Conceptualising the Use of Digital Technologies in Spatial Planning: A Progress Report on Innovation in Britain

Conceptualising the Use of Digital Technologies in Spatial Planning: A Progress Report on Innovation in Britain

Barry Goodchild
Copyright: © 2020 |Pages: 23
DOI: 10.4018/IJEPR.2020070101
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This article is about how best to frame the use of digital technology in spatial planning and how best to frame the evaluation of impact. The different sections argue the following points. First, the conceptualisation of digital technologies in spatial planning should pay less attention to the discourse of smart cities and more to pragmatic approaches that can cope with the Janus-faced character of technology and provide a bridge to planning theory. Then, as revealed by the assumptions of actor network theory, there are three main innovation paths—Prop-Tech, Civic-Tech, and Project-Tech—all of which have a different pattern of beneficiaries. Then, as revealed by structuration theory and unless moderated by professional ethics and explicit policy commitments, technology is likely to be concerned with the cost effectiveness of working practices. Finally, taking the various approaches together, spatial planning may be conceptualised as a field of heterogeneous elements (stakeholders and citizens, technology, place) with non-local governance and markets as external structuring forces.
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1. Introduction

The aim of this paper is to provide a new analytical framework for the application of digital technologies in spatial planning- an analytical framework that will help set a research agenda and guide future studies of practice. Current discussions are typically characterised by a disjuncture between heavily critical, structural accounts of the smart city and more optimistic accounts based largely on the potential of technology to facilitate collective decision making. The aim here is to develop an alternative to both the smart city debate and to piecemeal accounts of technology. The paper focuses on Britain and the experience of digital innovation up to the summer of 2019 but refers to the international literature on matters of principle and theory.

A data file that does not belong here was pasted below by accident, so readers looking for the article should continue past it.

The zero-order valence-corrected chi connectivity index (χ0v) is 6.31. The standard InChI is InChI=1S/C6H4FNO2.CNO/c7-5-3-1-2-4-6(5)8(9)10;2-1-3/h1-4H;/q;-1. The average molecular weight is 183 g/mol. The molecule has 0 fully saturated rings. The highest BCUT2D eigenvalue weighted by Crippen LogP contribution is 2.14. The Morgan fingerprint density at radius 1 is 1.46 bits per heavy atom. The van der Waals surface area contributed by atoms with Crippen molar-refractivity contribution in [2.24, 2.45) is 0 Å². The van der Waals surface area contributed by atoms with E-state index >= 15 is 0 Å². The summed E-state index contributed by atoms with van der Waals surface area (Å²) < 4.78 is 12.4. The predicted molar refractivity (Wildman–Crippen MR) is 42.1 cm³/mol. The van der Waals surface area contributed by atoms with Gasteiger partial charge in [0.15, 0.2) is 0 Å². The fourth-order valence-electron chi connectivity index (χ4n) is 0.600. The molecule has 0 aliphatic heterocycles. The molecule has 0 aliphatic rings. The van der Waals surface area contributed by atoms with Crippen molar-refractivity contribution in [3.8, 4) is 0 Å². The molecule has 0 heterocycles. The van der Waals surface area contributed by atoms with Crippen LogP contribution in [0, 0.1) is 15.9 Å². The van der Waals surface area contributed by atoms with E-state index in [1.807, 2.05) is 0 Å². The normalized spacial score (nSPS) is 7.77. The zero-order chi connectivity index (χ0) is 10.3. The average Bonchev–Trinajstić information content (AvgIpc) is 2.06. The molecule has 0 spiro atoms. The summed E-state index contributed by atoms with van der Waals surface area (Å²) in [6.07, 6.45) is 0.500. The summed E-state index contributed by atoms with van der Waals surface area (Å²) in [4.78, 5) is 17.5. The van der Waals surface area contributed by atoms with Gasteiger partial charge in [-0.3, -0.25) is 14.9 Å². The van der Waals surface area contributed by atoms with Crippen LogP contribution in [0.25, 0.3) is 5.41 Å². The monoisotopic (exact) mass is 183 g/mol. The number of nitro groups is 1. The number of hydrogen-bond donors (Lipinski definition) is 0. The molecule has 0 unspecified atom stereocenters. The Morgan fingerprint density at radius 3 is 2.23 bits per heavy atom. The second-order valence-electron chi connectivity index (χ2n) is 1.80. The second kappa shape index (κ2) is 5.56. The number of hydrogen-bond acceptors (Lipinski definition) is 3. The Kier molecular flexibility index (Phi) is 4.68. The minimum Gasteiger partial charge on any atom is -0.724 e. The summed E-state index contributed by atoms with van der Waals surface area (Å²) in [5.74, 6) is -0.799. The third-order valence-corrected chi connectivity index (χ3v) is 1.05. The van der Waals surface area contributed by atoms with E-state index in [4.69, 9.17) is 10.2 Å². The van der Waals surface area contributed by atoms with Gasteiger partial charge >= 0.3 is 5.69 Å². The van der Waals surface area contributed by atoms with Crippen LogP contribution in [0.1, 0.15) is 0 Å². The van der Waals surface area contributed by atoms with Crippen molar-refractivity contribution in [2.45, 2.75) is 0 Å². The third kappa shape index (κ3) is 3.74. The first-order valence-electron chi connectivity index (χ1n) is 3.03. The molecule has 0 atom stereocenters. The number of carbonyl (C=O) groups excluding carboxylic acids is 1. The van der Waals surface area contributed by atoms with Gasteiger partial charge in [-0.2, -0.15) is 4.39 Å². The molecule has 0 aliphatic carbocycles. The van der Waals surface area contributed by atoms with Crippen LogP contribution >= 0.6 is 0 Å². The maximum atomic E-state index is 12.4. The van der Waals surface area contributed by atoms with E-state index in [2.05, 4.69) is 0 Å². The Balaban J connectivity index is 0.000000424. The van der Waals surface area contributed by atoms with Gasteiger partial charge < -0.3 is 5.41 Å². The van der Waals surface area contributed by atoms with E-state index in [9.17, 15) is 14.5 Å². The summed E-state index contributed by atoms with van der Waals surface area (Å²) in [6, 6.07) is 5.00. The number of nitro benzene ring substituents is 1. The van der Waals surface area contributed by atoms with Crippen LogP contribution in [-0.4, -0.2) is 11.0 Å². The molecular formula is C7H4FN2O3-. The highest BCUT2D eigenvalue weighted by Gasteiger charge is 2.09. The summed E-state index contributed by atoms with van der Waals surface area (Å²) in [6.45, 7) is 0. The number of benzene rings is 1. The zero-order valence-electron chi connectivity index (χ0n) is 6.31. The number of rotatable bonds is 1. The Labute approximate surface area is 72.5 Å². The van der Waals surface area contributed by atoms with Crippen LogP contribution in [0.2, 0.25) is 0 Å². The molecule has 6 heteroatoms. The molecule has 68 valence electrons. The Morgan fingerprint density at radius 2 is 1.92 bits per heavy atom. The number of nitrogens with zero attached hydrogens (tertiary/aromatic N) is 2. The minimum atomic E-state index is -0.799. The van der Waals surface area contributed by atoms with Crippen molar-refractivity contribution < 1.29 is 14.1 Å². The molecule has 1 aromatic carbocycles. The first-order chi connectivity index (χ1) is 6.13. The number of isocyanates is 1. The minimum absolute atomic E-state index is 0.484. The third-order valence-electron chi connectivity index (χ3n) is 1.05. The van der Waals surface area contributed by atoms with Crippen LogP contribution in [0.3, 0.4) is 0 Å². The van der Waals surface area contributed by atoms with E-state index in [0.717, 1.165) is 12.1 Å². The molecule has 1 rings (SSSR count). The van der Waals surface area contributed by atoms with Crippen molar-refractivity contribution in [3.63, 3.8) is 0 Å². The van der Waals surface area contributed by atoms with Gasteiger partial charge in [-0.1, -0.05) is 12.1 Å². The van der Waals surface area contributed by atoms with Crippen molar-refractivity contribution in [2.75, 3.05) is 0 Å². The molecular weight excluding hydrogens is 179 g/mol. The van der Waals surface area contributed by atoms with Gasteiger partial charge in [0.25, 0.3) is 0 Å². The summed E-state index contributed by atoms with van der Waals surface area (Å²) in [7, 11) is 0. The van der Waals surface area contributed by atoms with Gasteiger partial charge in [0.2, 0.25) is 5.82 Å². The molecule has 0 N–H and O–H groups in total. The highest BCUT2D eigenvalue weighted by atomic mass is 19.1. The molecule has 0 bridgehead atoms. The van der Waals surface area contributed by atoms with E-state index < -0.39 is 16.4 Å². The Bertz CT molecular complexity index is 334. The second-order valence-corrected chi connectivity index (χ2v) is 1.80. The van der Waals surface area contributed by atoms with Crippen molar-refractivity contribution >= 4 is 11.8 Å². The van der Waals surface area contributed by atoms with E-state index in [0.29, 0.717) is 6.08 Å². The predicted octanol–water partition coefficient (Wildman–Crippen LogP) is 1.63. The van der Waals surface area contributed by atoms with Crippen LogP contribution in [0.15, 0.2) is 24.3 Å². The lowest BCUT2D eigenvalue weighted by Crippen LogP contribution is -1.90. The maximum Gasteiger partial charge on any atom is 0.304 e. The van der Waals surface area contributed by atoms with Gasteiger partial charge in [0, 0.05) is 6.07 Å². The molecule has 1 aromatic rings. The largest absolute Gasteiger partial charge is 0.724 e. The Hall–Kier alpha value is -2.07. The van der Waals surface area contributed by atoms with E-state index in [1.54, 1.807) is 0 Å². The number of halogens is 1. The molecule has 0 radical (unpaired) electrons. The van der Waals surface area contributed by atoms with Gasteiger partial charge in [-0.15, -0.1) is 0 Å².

The pervasive growth of digital technology is recognised in the World Cities Report by UN-Habitat (2016, p. 42). Moreover, practice in Britain is of particular interest owing to the government’s expressed aims to be at the forefront of innovation in the use of data and artificial intelligence (HMG 2017, pp. 36-37) and the existence of a series of related initiatives organised through Innovate UK and its predecessor the Technology Strategy Board and through the continuing work of Future Cities Catapult (now the Connected Places Catapult) first established in 2012. 1 It is topical, in this context, to prepare an analytical framework that goes beyond specific examples of technology and helps in the interpretation of events and responses.

The main research question, derived from socio-technical theory (Fountain, 2004: Greenhalgh & Stones, 2010: Orlikowski & Scott, 2008), is to determine what happens when governments try to innovate and change planning practice with the help of digital technology and new forms of data analytics. Once the analytical framework is specified, two further questions become apparent. Do these frameworks suggest that digital technologies will lead to radical changes or otherwise influence the culture of planning practice? Do they suggest that technological innovation will influence forms of democratic accountability?

Preparing an analytical framework means that theory is the main framing device, rather than, as in previous accounts either the statutory town planning framework and its various stages (Burgess and Quinio, 2018; Future Cities Catapult, 2016a) or a classification of different types of geographic information (Laurini 2017). Preparing an analytical framework also means a review of the literature, including official documents and the many examples of digital experimentation available online. The analysis is not just based on a desktop analysis. The author has attended smart city and innovation events and discussed the various issues with those seeking to implement digital innovation at both a national and local level (this latter with practitioners in three local authorities based in Yorkshire, the Midlands, and London). For reasons of anonymity, the details of the events and discussions are not revealed, however.

The account comprises four sections. The first section ‘Background: From the smart city to socio-technical pragmatics’ summarises the context, explains why existing ‘smart city’ conceptualisations are flawed or limited, provides relevant historical parallels and goes on to the explain how an alternative framework might be constructed from existing socio-technical approaches. The subsequent sections explain the implications of the main alternative frameworks, namely actor-network theory and strong structuration theory and then bring the two frameworks together.

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